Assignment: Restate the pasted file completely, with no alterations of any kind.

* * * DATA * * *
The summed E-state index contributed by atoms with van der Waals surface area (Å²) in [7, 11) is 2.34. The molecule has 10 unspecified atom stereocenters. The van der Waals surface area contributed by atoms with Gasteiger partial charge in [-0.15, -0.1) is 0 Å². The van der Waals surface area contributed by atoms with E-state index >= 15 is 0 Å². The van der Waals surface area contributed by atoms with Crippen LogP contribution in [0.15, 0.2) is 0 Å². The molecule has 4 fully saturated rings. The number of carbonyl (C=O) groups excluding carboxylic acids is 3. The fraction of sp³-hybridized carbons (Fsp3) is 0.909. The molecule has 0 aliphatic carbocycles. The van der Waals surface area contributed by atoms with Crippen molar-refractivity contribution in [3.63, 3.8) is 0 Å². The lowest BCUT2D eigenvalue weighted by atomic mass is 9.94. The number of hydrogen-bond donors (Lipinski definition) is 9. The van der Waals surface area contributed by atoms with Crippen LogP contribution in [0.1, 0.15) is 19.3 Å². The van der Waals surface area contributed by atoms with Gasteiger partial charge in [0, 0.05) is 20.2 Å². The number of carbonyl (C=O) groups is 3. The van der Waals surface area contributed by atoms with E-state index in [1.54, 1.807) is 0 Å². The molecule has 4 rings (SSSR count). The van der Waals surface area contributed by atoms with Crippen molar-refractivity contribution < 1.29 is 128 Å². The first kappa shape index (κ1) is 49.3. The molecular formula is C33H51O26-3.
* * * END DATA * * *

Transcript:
The summed E-state index contributed by atoms with van der Waals surface area (Å²) in [7, 11) is 2.34. The molecule has 10 unspecified atom stereocenters. The van der Waals surface area contributed by atoms with Gasteiger partial charge in [-0.15, -0.1) is 0 Å². The van der Waals surface area contributed by atoms with E-state index >= 15 is 0 Å². The van der Waals surface area contributed by atoms with Crippen LogP contribution in [0.15, 0.2) is 0 Å². The molecule has 4 fully saturated rings. The number of carbonyl (C=O) groups excluding carboxylic acids is 3. The fraction of sp³-hybridized carbons (Fsp3) is 0.909. The molecule has 0 aliphatic carbocycles. The van der Waals surface area contributed by atoms with Crippen molar-refractivity contribution in [3.63, 3.8) is 0 Å². The lowest BCUT2D eigenvalue weighted by atomic mass is 9.94. The number of hydrogen-bond donors (Lipinski definition) is 9. The van der Waals surface area contributed by atoms with Crippen LogP contribution in [0.1, 0.15) is 19.3 Å². The van der Waals surface area contributed by atoms with Gasteiger partial charge in [0, 0.05) is 20.2 Å². The number of carbonyl (C=O) groups is 3. The van der Waals surface area contributed by atoms with E-state index in [1.54, 1.807) is 0 Å². The molecule has 4 rings (SSSR count). The van der Waals surface area contributed by atoms with Crippen molar-refractivity contribution < 1.29 is 128 Å². The first kappa shape index (κ1) is 49.3. The molecular formula is C33H51O26-3.